Estate of Amilcar Perez Lopez et al v. Suhr et al

Northern District of California, cand-4:2015-cv-01846

ORDER by Judge Haywood S. Gilliam, Jr. PARTIALLY STAYING DISCOVERY AND BIFURCATING DERIVATIVE LIABILITY CLAIMSRE {{20}}, {{21}}.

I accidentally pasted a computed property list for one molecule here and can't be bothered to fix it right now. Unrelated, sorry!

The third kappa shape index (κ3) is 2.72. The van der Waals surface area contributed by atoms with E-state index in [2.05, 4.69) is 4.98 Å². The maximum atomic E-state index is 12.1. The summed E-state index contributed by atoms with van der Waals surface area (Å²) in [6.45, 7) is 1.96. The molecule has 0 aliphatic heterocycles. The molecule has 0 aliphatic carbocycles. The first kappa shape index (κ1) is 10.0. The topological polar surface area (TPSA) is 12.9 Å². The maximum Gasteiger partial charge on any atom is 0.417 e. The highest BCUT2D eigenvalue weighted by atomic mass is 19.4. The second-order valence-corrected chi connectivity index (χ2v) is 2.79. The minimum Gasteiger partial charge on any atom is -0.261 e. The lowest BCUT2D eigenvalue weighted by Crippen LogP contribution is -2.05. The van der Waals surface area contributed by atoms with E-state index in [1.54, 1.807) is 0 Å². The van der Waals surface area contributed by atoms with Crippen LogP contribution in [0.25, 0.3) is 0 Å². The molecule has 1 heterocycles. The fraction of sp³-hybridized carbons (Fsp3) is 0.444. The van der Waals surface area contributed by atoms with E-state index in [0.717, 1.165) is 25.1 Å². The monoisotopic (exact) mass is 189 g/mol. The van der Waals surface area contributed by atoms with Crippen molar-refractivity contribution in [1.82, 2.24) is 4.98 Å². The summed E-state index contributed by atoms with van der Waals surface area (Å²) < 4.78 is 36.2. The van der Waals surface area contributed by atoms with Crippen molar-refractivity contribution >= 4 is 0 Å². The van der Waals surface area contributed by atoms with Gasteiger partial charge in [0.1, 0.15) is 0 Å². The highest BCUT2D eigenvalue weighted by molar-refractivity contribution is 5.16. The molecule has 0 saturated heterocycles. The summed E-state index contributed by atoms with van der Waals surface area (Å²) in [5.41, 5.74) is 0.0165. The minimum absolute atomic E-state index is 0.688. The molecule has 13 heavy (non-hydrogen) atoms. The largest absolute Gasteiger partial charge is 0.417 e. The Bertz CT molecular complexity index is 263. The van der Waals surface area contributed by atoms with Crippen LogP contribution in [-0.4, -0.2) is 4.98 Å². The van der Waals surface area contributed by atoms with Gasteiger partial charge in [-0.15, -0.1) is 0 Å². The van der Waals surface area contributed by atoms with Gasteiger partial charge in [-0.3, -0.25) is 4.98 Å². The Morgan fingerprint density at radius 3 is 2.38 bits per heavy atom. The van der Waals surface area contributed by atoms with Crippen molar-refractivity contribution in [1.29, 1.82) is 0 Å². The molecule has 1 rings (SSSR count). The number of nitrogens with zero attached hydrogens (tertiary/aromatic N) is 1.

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4 1 2 3 4 UNITED STATES DISTRICT COURT 5 NORTHERN DISTRICT OF CALIFORNIA 6 7 ESTATE OF AMILCAR PEREZ LOPEZ, et Case No. 15-cv-01846-HSG al., 8 Plaintiffs, ORDER PARTIALLY STAYING 9 DISCOVERY AND BIFURCATING v. DERIVATIVE LIABILITY CLAIMS 10 GREG SUHR, et al., Re: Dkt. Nos. 20 & 21 11 Defendants. 12 Northern District of California United States District Court 13 Before the Court are the motion to stay discovery and disclosures and motion to bifurcate 14 trial and discovery filed by Defendants Police Chief Greg Suhr ("Chief Suhr"), City and County of 15 San Francisco ("San Francisco"), San Francisco Police Department ("SFPD"), Police Officer 16 Craig Tiffe, and Police Officer Eric Reboli (together, "Defendants"). Dkt. Nos. 20 ("MTS") & 21 17 ("MTB"). Plaintiffs Estate of Amilcar Perez Lopez, Margarita Lopez Perez, and Juan Perez 18 (together, "Plaintiffs") have filed an opposition to both motions, Dkt. Nos. 25 ("MTS Opp.") & 26 19 ("MTB Opp."), and Defendants have replied, Dkt. Nos. 27 ("MTS Reply") & 28 ("MTB Reply"). 20 Previously, the Court entered two temporary stays of all discovery and disclosures pending 21 criminal charging decisions by the San Francisco District Attorney's Office ("District Attorney") 22 as to Defendants Tiffe and Riboli (together, "Officers"). Given that no charging decisions have 23 yet been made, the Court must decide whether any further stay of discovery and disclosures is 24 warranted. For that reason, the Court also will decide Defendants' motion to bifurcate Plaintiffs' 25 claims against the Officers from their Monell and supervisory liability claims. 26 The Court has carefully considered the arguments of the parties, both in their briefs and in 27 at oral argument. For the reasons set forth below, the Court STAYS all direct discovery to the 28 Officers, including written discovery and depositions, until June 1, 2016. At that time, the Court 4 1 will consider whether any additional stay is appropriate. Additionally, and in light of that Order, 2 the Court GRANTS Defendants' motion to bifurcate Plaintiffs' Monell and supervisory liability 3 claims from their claims involving the Officers given their largely derivative nature. On that 4 basis, the Court also STAYS all discovery and disclosures relating to those claims until after 5 Plaintiffs' claims against the Officers are resolved, whether by settlement or trial. To the extent 6 that discovery pertains to the individual claims, it may proceed under the limitations set out above, 7 subject to the exercise of privilege claims or other objections. 8 I. BACKGROUND 9 A. Factual Allegations 10 On February 26, 2015, at approximately 9:54pm, Amilcar Perez Lopez ("Perez Lopez") 11 was walking to his apartment when he was confronted by a man, who began following him and 12 taunting him. Dkt. No. 22 ("Am. Compl.") ¶ 20. An altercation ensued between the two men. Id. Northern District of California United States District Court 13 The altercation ended, and Perez Lopez began walking away. Id. While he continued to walk 14 home, the Officers "surreptitiously rushed" at him from behind. Id. One of the Officers grabbed 15 Perez Lopez and secured him in a "bear-hug hold" around his upper body. Id. The Officers were 16 wearing civilian clothes at the time and did not identify themselves as police officers. Id. Perez 17 Lopez was unable to determine that the Officers were police and broke free by wriggling away. 18 Id. He then fled toward the street between two vehicles parked at the curb. As Perez Lopez ran 19 away from them, the Officers pointed their firearms at him. Id. ¶ 21. One of the Officers shot 20 Perez Lopez in the back five times, while the other Officer shot him once in the back of the head, 21 killing him. Id. Perez Lopez had run only a couple of feet away when he was shot. Id. 22 Later that evening, Police Chief Suhr arrived at the scene of the shooting along with other 23 officers and began their investigation. Id. ¶ 22. Police Chief Suhr told a local news station that 24 Perez Lopez had "lunged at the officer with a knife overhead." Id. But an autopsy conducted by 25 the San Francisco Office of the Medical Examiner indicated that Perez Lopez had been shot in the 26 back, as corroborated by two eyewitnesses. Id. ¶ 24. Despite that evidence, Police Chief Suhr 27 declared at a town hall meeting on March 2, 2015, that the Officers "were approximately 5 to 6 28 feet away when [Perez Lopez] charged at one of the officers with the knife raised over head." Id. 2 4 1 He also presented a diagram indicating this official version of the shooting. Id. Plaintiffs allege 2 that Police Chief Suhr knowingly misinterpreted the facts to cover up Perez Lopez's murder. Id. 3 Plaintiff further alleges that the City and County of San Francisco ("San Francisco") and 4 Police Chief Suhr had long known of the propensity of the San Francisco Police Department 5 ("SFPD"), including the Officers, to callously and recklessly use excessive force against members 6 of the public, targeting minority groups in particular, and to engage in deceitful misconduct. Id. ¶ 7 26 (setting forth earlier incidents of excessive force and racism by the SFPD and the Officers). 8 B. Procedural History 9 Plaintiffs filed this action on April 24, 2015. Dkt. No. 1. The operative complaint asserts 10 § 1983 claims against the Officers for excessive force and unreasonable seizure under the Fourth 11 Amendment, a municipal liability claim under § 1983 against San Francisco and the SFPD for 12 unconstitutional customs and practices, a supervisory liability claim under § 1983 against Chief Northern District of California United States District Court 13 Suhr for ratification of the Officers' shooting and for the failure to train, supervise and discipline 14 the Officers, and a § 1983 claim against all Defendants for interference with familial integrity in 15 violation of substantive due process, assault and battery, and survivorship. Defendants filed the 16 instant motions to stay discovery and disclosures and to bifurcate on September 22, 2015. 17 1. San Francisco's Motion to Stay Disclosures and Discovery 18 In its motion to stay, San Francisco represented that both the SFPD and the San Francisco 19 District Attorney's Office ("SFDAO") were conducting criminal investigations into the shooting. 20 MTS at 3. San Francisco moved to stay disclosures and discovery pending a charging decision 21 from the SFDAO based primarily on its concern that permitting Plaintiffs to acquire certain 22 materials, especially the SFPD's confidential investigative file, would compromise the integrity of 23 the investigations. Specifically, San Francisco argued that this discovery could affect witnesses' 24 willingness to give statements and otherwise participate in the investigations. Id. at 3-7. San 25 Francisco also asserted that discovery would impose an unfair burden on the Officers, who likely 26 would have to assert their Fifth Amendment right to avoid self-incrimination in response to 27 Plaintiff's requests, resulting in adverse inferences against them as well as the derivative liability 28 defendants. Id. at 7-9. And San Francisco contended that the requested stay would promote 3 4 1 judicial efficiency and would not prejudice Plaintiffs. Id. at 9-12. 2 At that time, San Francisco anticipated that the SFPD would finish their investigation by 3 September 30, 2015, but that the investigation would remain open until the District Attorney's 4 Office made a charging decision. Id. at 3. The SFDAO investigation, which is independent of the 5 SFPD investigation, was "expected to continue for a number of months," but San Francisco 6 predicted that it would last until early 2016, based on the timing of charging decisions in similar 7 past cases. Id. at 5, 11. 8 In their opposition, Plaintiffs argued that there is nothing inherently objectionable about 9 concurrent civil and criminal actions, the burden is on the Defendants to show an exception, and 10 Defendants cannot do so given that there are no pending criminal charges against the Officers and 11 no reason to suspect there will be. MTS Opp. at 5-6. To that effect, Plaintiffs pointed out that 12 when the motions were filed, more than seven months had already passed since the shooting Northern District of California United States District Court 13 occurred and there was still no charging decision, making the risk of any adverse inference from 14 pleading the Fifth Amendment increasingly hypothetical. Id. at 7-8. In addition, Plaintiffs 15 disputed that there is any evidence that discovery would hamper the investigations, challenging 16 the notion that their counsel acted improperly in interviewing witnesses through informal means. 17 Id. at 8-9. Plaintiffs also contended that any further delay would prejudice them, citing the 18 inevitably fading memories of witnesses, and argued that they and the public have a substantial 19 right in the speedy prosecution of their civil action in light of the seriousness of the claims. Id. at 20 9-10. 21 2. San Francisco's Motion to Bifurcate 22 Separately, San Francisco moves to bifurcate discovery and trial on Plaintiffs' Monell and 23 supervisory liability claims from the claims against the Officers. Because liability under Monell 24 and the supervisory claims generally requires a finding of underlying individual liability, San 25 Francisco contends that bifurcation will avoid the unnecessary use of Court and party resources on 26 the derivative claims if the individual claims ultimately fall short. MTB at 4-6. Additionally, San 27 Francisco contends that bifurcation allows the Officers to avoid the undue prejudice that would 28 flow from evidence of other alleged police misconduct. Id. at 7-9. 4 4 1 Plaintiffs respond that bifurcation is inappropriate because the individual and derivative 2 claims are intertwined and would result in duplicative trials, undermining judicial economy. MTB 3 Opp. at 5. Plaintiffs also argue that even if bifurcation of trial is appropriate, there is no basis to 4 stay discovery on the derivative claims until after trial because the evidence that they are seeking 5 is identical for both sets of claims. Id. at 4-5. Plaintiffs are not seeking, they assert, discovery into 6 unrelated misconduct, but whether there is a pattern of bias in the SFPD that caused this shooting 7 to occur. Id. at 7-9. Plaintiffs also argue that supervisory liability is not dependent on a finding of 8 individual liability. Id. at 6-7. Plaintiffs allege that Chief Suhr conducted an improper and 9 insufficient investigation of the shooting, which they claim suffices to show supervisory liability. 10 Id. 11 3. Previous Stay Order and Stipulated Extensions 12 On November 9, 2015, the Court stayed all disclosures and discovery in this matter for 60 Northern District of California United States District Court 13 days. Dkt. No. 34. On December 9, 2015, the Court extended that stay of discovery until January 14 12, 2016, when the parties were scheduled to appear for a status conference. Dkt. No. 39. During 15 that conference, the parties stipulated to extend the discovery stay until March 22, 2016, when the 16 parties again were scheduled to appear for a status conference. Dkt. No. 44. On March 22, 2016, 17 the Court directed the parties to file a discovery plan by April 19, 2016, produce non-Monell 18 initial disclosures by April 26, 2016, and appear on the latter date for a status hearing. Dkt. No. 19 47. 20 II. LEGAL STANDARD 21 A. Motion to Stay Discovery 22 A district court's "power to stay proceedings is incidental to the power inherent in every 23 court to control the disposition of the causes on its docket with economy of time and effort for 24 itself, for counsel, and for litigants." Landis v. N. Am. Co., 299 U.S. 248, 254 (1936). Using this 25 power, one case may be stayed in favor of another. Leyva v. Certified Grocers of Cal., Ltd., 593 26 F.2d 857, 863-64 (9th Cir. 1997) ("A trial court may, with propriety, find it is efficient for its own 27 docket and the fairest course for the parties to enter a stay of an action before it, pending 28 resolution of independent proceedings which bear upon the case. This rule applies whether the 5 4 1 separate proceedings are judicial, administrative, or arbitral in character, and does not require that 2 the issues in such proceedings are necessarily controlling of the action before the court."). 3 "The Constitution does not ordinarily require a stay of civil proceedings pending the 4 outcome of criminal proceedings." Keating v. Office of Thrift Supervision, 45 F.3d 322, 324 (9th 5 Cir. 1995) (citing Fed. Sav. & Loan Ins. Corp. v. Molinaro, 889 F.2d 899, 902 (9th Cir. 1989)). 6 "In the absence of substantial prejudice to the rights of the parties involved, [simultaneous] 7 parallel [civil and criminal] proceedings are unobjectionable under our jurisprudence." Id. 8 (brackets original). "Nevertheless, a court may decide in its discretion to stay civil proceedings 9. . . when the interests of justice seem [] to require such action." Id. (brackets in original). "The 10 decision whether to stay civil proceedings in the face of a parallel criminal proceeding should be 11 made in light of the particular circumstances and competing interests involved in the case. This 12 means the decisionmaker should consider the extent to which the defendant's fifth amendment Northern District of California United States District Court 13 rights are implicated." Id. (internal quotation marks omitted). "In addition, the decisionmaker 14 should generally consider the following factors: (1) the interest of the plaintiffs in proceeding 15 expeditiously with this litigation or any particular aspect of it, and the potential prejudice to 16 plaintiffs of a delay; (2) the burden which any particular aspect of the proceedings may impose on 17 defendants; (3) the convenience of the court in the management of its cases, and the efficient use 18 of judicial resources; (4) the interests of persons not parties to the civil litigation; and (5) the 19 interest of the public in the pending civil and criminal litigation." Id. at 324-25 (internal citations 20 and quotation marks omitted). 21 When a party moves to stay only discovery and not the entire proceeding, the "good cause" 22 standard of the protective order provision of Federal Rule of Civil Procedure 26(c) controls. Gray 23 v. First Winthrop Corp., 133 F.R.D. 39, 40 (N.D. Cal. 1990); see also Fed. R. Civ. P. 26(c) ("The 24 court may, for good cause, issue an order to protect a party. . . forbidding inquiry into certain 25 matters, or limiting the scope of disclosure or discovery to certain matters[.]"). "A party seeking a 26 stay of discovery carries the heavy burden of making a 'strong showing' why discovery should be 27 denied." Id. (quoting Blankenship v. Hearst Corp., 519 F.2d 418, 429 (9th Cir. 1975)). When a 28 discovery stay is sought in light of an actual or potential parallel criminal proceeding, the Court 6 4 1 frames its analysis of whether Defendants have met their "heavy burden" under Rule 26(c) using 2 the framework set forth in Keating. See, e.g., Square 1 Bank v. Lo, No. 12-cv-05595, 2014 WL 3 7206874, at *1 (N.D. Cal. Dec. 17, 2014) (applying Keating analysis to find that a discovery stay 4 was appropriate pending resolution of a parallel and ongoing criminal proceeding). 5 B. Motion to Bifurcate 6 Federal Rule of Civil Procedure 42(b) provides that: "For convenience, to avoid prejudice, 7 or to expedite and economize, the court may order a separate trial of one or more separate issues, 8 [or] claims[.]" Rule 42(b) confers "broad authority," Danjaq LLC v. Sony Corp., 263 F.3d 942, 9 961 (9th Cir. 2001), and "giv[es] the district court virtually unlimited freedom to try the issues in 10 whatever way trial convenience requires." Charles A. Wright, et al., 9A Fed. Prac. & Proc. 11 (Trials) § 2387 (3d ed. rev. 2015). The Ninth Circuit has held that implicit in the power of courts 12 to bifurcate trial under Rule 42(b) is the "power to limit discovery to the segregated issues" Northern District of California United States District Court 13 because "[o]ne of the purposes of Rule 42(b) is to permit deferral of costly and possibly 14 unnecessary discovery pending resolution of potentially dispositive preliminary issues." Ellingson 15 Timber Co. v. Great N. Ry. Co., 424 F.2d 497, 499 (9th Cir. 1970) (per curiam); accord Craigslist 16 Inc. v. 3Taps, Inc., 942 F. Supp. 2d 962, 982 (N.D. Cal. 2013). 17 III. DISCUSSION 18 A. Motion to Stay 19 Applying the factors set forth in Keating v. Office of Thrift Supervision, the Court finds 20 that there is good cause under Rule 26(c) to again temporarily stay discovery in this case, but only 21 with respect to discovery directed at the Officers, including written discovery and depositions, 22 because that discovery might require them to invoke their Fifth Amendment privilege against self- 23 incrimination. The Court discusses its findings on each element of the Keating analysis in turn. 24 Under the first Keating factor, the Court finds that Plaintiffs have a non-negligible interest 25 in proceeding expeditiously with the civil litigation. See F.3d at 324. While there may not have 26 been any "genuine prejudice from delay" in September 2015, when San Francisco first filed its 27 motion, it is now April 2016. See MTS at 10. San Francisco's prediction that the Court could 28 reasonably expect a charging decision by early 2016 has not come to pass. See id. at 11. Nearly 7 4 1 14 months have passed since the shooting of Perez Lopez, and the Court agrees with Plaintiffs that 2 the memories of witnesses, especially those who may not be cooperating with the SFPD, may fade 3 with time. See McCormick v. Rexroth, No. C 09-4188, 2010 WL 934242, at *3 (N.D. Cal. Mar. 4 15, 2010) (recognizing the "danger that any testimony will be lost as a result of the stay" in a civil 5 proceeding pending criminal trial). Accordingly, this factor weighs against any further stay. 6 The second factor, however, which considers the burden on the party seeking the stay if no 7 stay is entered, weighs heavily in favor of a further stay on all discovery directed at the Officers. 8 San Francisco's concern is that prudence will require the Officers to invoke the Fifth Amendment 9 in response to discovery requests, which would burden them by triggering adverse inferences 10 against them at trial. Plaintiffs respond that the Officers have no absolute right to avoid adverse 11 inferences in their civil action if they invoke the Fifth Amendment. And, Plaintiffs argue, the need 12 to assert the Fifth Amendment is speculative given that no charges have been filed. Northern District of California United States District Court 13 Plaintiffs are correct that "[a] defendant has no absolute right not to be forced to choose 14 between testifying in a civil matter and asserting his Fifth Amendment privilege." See Keating, 45 15 F.3d at 326. To the same effect, "the strongest case for deferring civil proceedings until after 16 completion of criminal proceedings is where a party under indictment for a serious offense is 17 required to defend a civil or administrative action involving the same matter." SEC v. Alexander, 18 No. 10-cv-04535, 2010 WL 5388000, at *3 (N.D. Cal. Dec. 22, 2010) (quoting SEC v. Dresser 19 Indus., Inc., 628 F.2d 1368, 1375-76 (D.C. Cir. 1980)). "In such cases, allowing the civil action to 20 proceed may undermine the defendant's Fifth Amendment privilege, expand criminal discovery 21 beyond the limits of Federal Rule of Criminal Procedure 16(b), expose the defense strategy to the 22 prosecution before the criminal trial, or cause other prejudice." Id. The Ninth Circuit has held 23 that a civil defendant's interest under the Fifth Amendment is "a far weaker one where no 24 indictment has been returned." Molinaro, 889 F.2d at 902; see also Gen. Elec. Co. v. Liang, No. 25 CV 13-08670, 2014 WL 1089264, at **1-7 (C.D. Cal. Mar. 19, 2014) (denying motion to stay 26 action because pending criminal investigation was not sufficient to show overriding prejudice); 27 eBay Inc. v. Digital Point Sols., No. C 08-4052, 2010 WL 702463, at **2-4 (N.D. Cal. Feb. 25, 28 2010) (denying motion to stay action because "[p]otentially criminal conduct should not serve as a 8 4 1 shield against a civil law suit and prevent plaintiff from expeditiously advancing its claim"). 2 But San Francisco is seeking only a stay of discovery and not a complete stay of the action. 3 For that reason, it need only show "good cause" under the protective order provision of Rule 4 26(c). To determine whether good cause is present, the Court must consider whether there is an 5 actual risk that adverse inferences will be drawn against the Officers in this case. While it is true 6 that "in civil proceedings adverse inferences can be drawn from a party's invocation of th[e] Fifth 7 Amendment right," adverse inferences are appropriate only "when independent evidence exists of 8 the fact to which the party refuses to answer." Doe ex rel. Rudy-Glanzer v. Glanzer, 232 F.3d 9 1258, 1264 (9th Cir. 2000) (citing Baxter v. Palmigiano, 232 F.3d 1258, 1264 (1976)). In other 10 words, "when there is no corroborating evidence to support the fact under inquiry, the proponent 11 of the fact must come forward with evidence to support the allegation, otherwise no negative 12 inference will be permitted." Id. Additionally, "no negative inference can be drawn against a civil Northern District of California United States District Court 13 litigant's assertion of his privilege against self-incrimination unless there is a substantial need for 14 the information and there is not another less burdensome way of obtaining that information." Id. 15 at 1265. Ultimately, "a case-by-case analysis with a balancing test which weighs the need for the 16 information being sought (and consequently its admissibility at trial) against the afforded 17 constitutional protections is exactly what the law requires from the district court." Id. at 1267. 18 In this case, there is a substantial risk that if the Officers invoke the Fifth Amendment, 19 adverse inferences will be drawn against them. Plaintiffs will likely serve written discovery on the 20 Officers and seek to depose them, inquiring as to a variety of factual issues regarding the shooting. 21 If the Officers answer without invoking the Fifth Amendment, the District Attorney could review 22 those answers as part of its criminal investigation. For that reason, caution would counsel the 23 Officers to invoke the Fifth Amendment to avoid the risk of self-incrimination. And because there 24 are apparently eyewitnesses to the shooting who may be able to corroborate Plaintiffs' account, 25 adverse inferences may be warranted by the Officers' invocation of their rights. See Glanzer, 232 26 F.3d at 1264-65. Accordingly, this factor provides good cause to stay discovery directed to the 27 Officers. 28 San Francisco contends that a discovery stay is also warranted with respect to the SFPD's 9 4 1 investigative file because it would create a substantial burden on the integrity of the investigation. 2 While the Court appreciates San Francisco's concern in this regard, those concerns are adequately 3 addressed by the official information privilege, to the extent that it applies. See Soto v. City of 4 Concord, 162 F.R.D. 603, 613 (N.D. Cal. 1995); Kelly v. City of San Jose, 114 F.R.D. 653, 661 5 (N.D. Cal. 1987) (explaining that courts can protect ongoing criminal investigations effectively 6 under the official-information privilege where necessary). For the same reason, the Court does not 7 find that San Francisco's concern that witnesses will be tainted requires a discovery stay, as there 8 is now a stipulated protective order in place. See Dkt. No. 43. In sum, the Court identifies no 9 significant burden that proceeding with the case would place on Defendants other than the 10 substantial Fifth Amendment concerns of the Officers. 11 Under the third Keating factor, the Court finds that it would be most convenient for case 12 management to temporarily stay discovery directed at the Officers. "[T]his factor typically weighs Northern District of California United States District Court 13 against the granting of a stay," Liang, 2014 WL 1089264, at *6, because "the court has an interest 14 in clearing its docket," Molinaro, 889 F.2d at 903. But that is not the case here because the Court 15 is not entertaining a complete stay of the action. And a temporary stay of discovery directed at the 16 Officers avoids the prospect of potentially having to reopen any discovery prevented by the 17 Officers' assertion of their Fifth Amendment rights if they are not ultimately charged. There is no 18 similar efficiency, however, with respect to other discovery. Accordingly, this factor also weighs 19 in favor of staying discovery directed at the Officers. 20 The fourth Keating factor does not appear to apply in this case. There are no nonparties 21 that appear to have a significant or unrepresented interest in the outcome of this litigation. 22 Finally, under the fifth Keating factor, the Court finds that the public has a strong interest 23 in resolving the civil litigation in light of the fact that no criminal litigation is pending. See 24 Molinaro, 889 F.2d at 903 (finding no abuse of discretion by the district court in concluding that 25 "the public would be frustrated by further delay" where there was no indictment pending). For 26 that reason, this factor weighs against any stay. 27 Weighing all of these factors, the Court concludes that the Fifth Amendment interests of 28 the Officers and the efficiencies generated by staying discovery directed at the Officers outweigh 10 4 1 Plaintiffs' and the public's interest in resolving this litigation as quickly as possible. The only real 2 risk of prejudice to Plaintiffs flows from the risk that witnesses' memories will fade as more time 3 passes. But the Court is allowing third-party discovery to proceed in full, as the parties appear to 4 contemplate in their discovery plan. See Dkt. No. 49 at 1-2. Accordingly, the Court temporarily 5 stays any and all discovery directed at the Officers until June 1, 2016. 6 B. Motion to Bifurcate 7 Exercising its discretion under Rule 42(b), the Court finds that it is appropriate to bifurcate 8 trial of the individual claims and the Monell municipal and supervisory liability claims in this 9 case. Bifurcation will preserve substantial judicial and party resources in the event the Officers 10 are not found individually liable. For the same reason, under Rule 26(c), the Court also stays any 11 and all discovery that pertains exclusively to those derivative liability claims. 12 As other courts in this district have held under similar circumstances, "bifurcation is Northern District of California United States District Court 13 conducive to expedition and economy because a finding that the individual officers did not deprive 14 [the plaintiff] of his constitutional or statutory rights or negligently cause his death is dispositive 15 of plaintiffs' claims against the City and Chief[.]" Boyd v. City and Cnty. of San Francisco, No. 16 C-0405459, 2006 WL 6800556, at *2 (N.D. Cal. Mar. 14, 2006). This is because "neither Monell 17. . . nor any other of [the Supreme Court's] cases authorizes the award of damages against a 18 municipal corporation based on the actions of one of its officers when in fact the jury has 19 concluded that the officer inflicted no constitutional harm." City of Los Angeles v. Heller, 475 20 U.S. 796, 799 (1986); see also Fairley v. Luman, 281 F.3d 913, 916 (9th Cir. 2002) ("Exoneration 21 of [the individual officer] of the charge of excessive force precludes municipal liability for the 22 alleged unconstitutional use of such force."); Scott v. Henrich, 39 F.3d 912, 916 (9th Cir. 1994) 23 (holding, where individual officers were entitled to judgment on ground they did not use excessive 24 force, municipality was entitled to judgment on claim municipality failed to adequately train 25 officers). The same is true with respect to Plaintiff's supervisory liability claims against Chief 26 Suhr. See Trevino v. Gates, 99 F.3d 911, 920-21 (9th Cir. 1996) ("We have found municipal 27 liability on the basis of ratification when the officials involved adopted and expressly approved of 28 the acts of others who caused the constitutional violation.") (italics added). And there are no 11 4 1 countervailing efficiencies. If the Officers are found liable, collateral estoppel will establish that 2 fact in the second trial. 3 Plaintiffs nonetheless suggest that bifurcation would be an abuse of discretion, citing De 4 Anda v. City of Long Beach, 7 F.3d 1418, 1421 (9th Cir. 1993). In that case, a § 1983 plaintiff 5 sued two police officers and their police chief, alleging that they conspired with one another to 6 violate his civil rights when he was shot and arrested. Id. at 1420. The plaintiff also asserted 7 municipal liability claims. Id. The district court bifurcated the plaintiff's conspiracy claim against 8 the two officers from the same claim against the police chief, the latter of which was tried with the 9 municipal claims. Id. at 1421. The Ninth Circuit reversed, holding that "[b]ecause [the plaintiff] 10 alleged that all of the defendants were individually liable for the same constitutional injury, there 11 was no reason to try the issue of [the police chief's] liability in a separate phase." Id. The court 12 found that bifurcation prejudiced the plaintiff because, after the jury found against him in the trial Northern District of California United States District Court 13 against the two officers, the municipal liability claims became moot and he was never allowed to 14 put on any evidence of the alleged conspiracy with respect to the police chief. Id. 15 De Anda is clearly distinguishable from the present case. Plaintiffs do not allege that Chief 16 Suhr conspired with the Officers before the shooting to violate Perez Lopez's civil rights. Instead, 17 they allege supervisory liability on a theory of ratification and for the general failure to train, 18 supervise and discipline the Officers. In short, Plaintiffs' claims against Chief Suhr are 19 conceptually distinct from their claims against the Officers: their ratification theory involves only 20 post-shooting facts, while their failure to train theory involves pre-shooting facts that do not 21 directly relate to Perez Lopez's case. Without prejudging the issue, the Court does not see how 22 any evidence of Chief Suhr's alleged ratification of the Officers' actions is likely to be admissible 23 against them. The same appears true with respect to any evidence that Plaintiffs might introduce 24 against the SFPD, and San Francisco generally, that tends to show unconstitutional policies or 25 customs. 26 The De Anda court cited Larez v. City of Los Angeles, 946 F.2d 630, 640 (9th Cir. 1991), 27 as an example of when trial bifurcation is appropriate in police civil rights actions. See De Anda, 28 7 F.3d at 1421. In Larez, a family of § 1983 plaintiffs sued six police officers for excessive force 12 4 1 while executing a search warrant. Id. at 634-35. As here, Plaintiffs also sued the police chief 2 (alleging that he had signed a letter stating that none of their complaints would be sustained, 3 ratifying the illegal search) and the municipality (alleging that it had perpetuated unconstitutional 4 polices or customs of excessive force, illegal searches, and inadequate investigation of citizen 5 complaints). Id. at 635. The district court bifurcated the trial of the six police officers from the 6 trial of the police chief and the municipality, and the Ninth Circuit affirmed. Id. The approach 7 affirmed in Larez applies equally in this case. 8 Finally, the same judicial efficiencies that warrant bifurcation also provide good cause for 9 a stay of discovery under Rule 26(c) with respect to the supervisory and municipal liability claims 10 until Plaintiffs' claims against the Officers are adjudicated. "[I]n order to prove the unlawful 11 municipal policies alleged, plaintiffs may require discovery with respect to, inter alia, incidents 12 involving non-party officers. Because such discovery has no apparent relevance to the claims Northern District of California United States District Court 13 against the individual officer defendants herein, a stay will conserve the resources of the parties 14 and the Court by deferring such discovery until such time as one or more of the individual officers 15 has been found liable or entitled to qualified immunity." Boyd, 2006 WL 680556, at *3. To the 16 extent that Plaintiffs can show that discovery directly pertains to the individual claims, it may 17 proceed. 18 // 19 // 20 // 21 // 22 23 // 24 // 25 // 26 // 27 // 28 13 4 1 IV. CONCLUSION 2 For the foregoing reasons, under its Rule 26(c) authority, the Court hereby STAYS all 3 discovery directed at the Officers, including written discovery and depositions, until June 1, 2016, 4 at which point the Court will decide whether to extend that stay any further. Under its Rule 42(b) 5 authority, the Court also BIFURCATES the trial of the individual liability claims against the 6 Officers (for excessive force, assault and battery, interference with familiar integrity, wrongful 7 death, and survivorship) from the Monell and supervisory liability claims against San Francisco, 8 Chief Suhr, and the SFPD. Because the Court finds that trial bifurcation is warranted, the Court 9 also STAYS discovery on any issues that pertain exclusively to the Monell and supervisory 10 liability claims. 11 IT IS SO ORDERED. 12 Dated: 4/26/2016 Northern District of California United States District Court 13 14 HAYWOOD S. GILLIAM, JR. 15 United States District Judge 16 17 18 19 20 21 22 23 24 25 26 27 28 14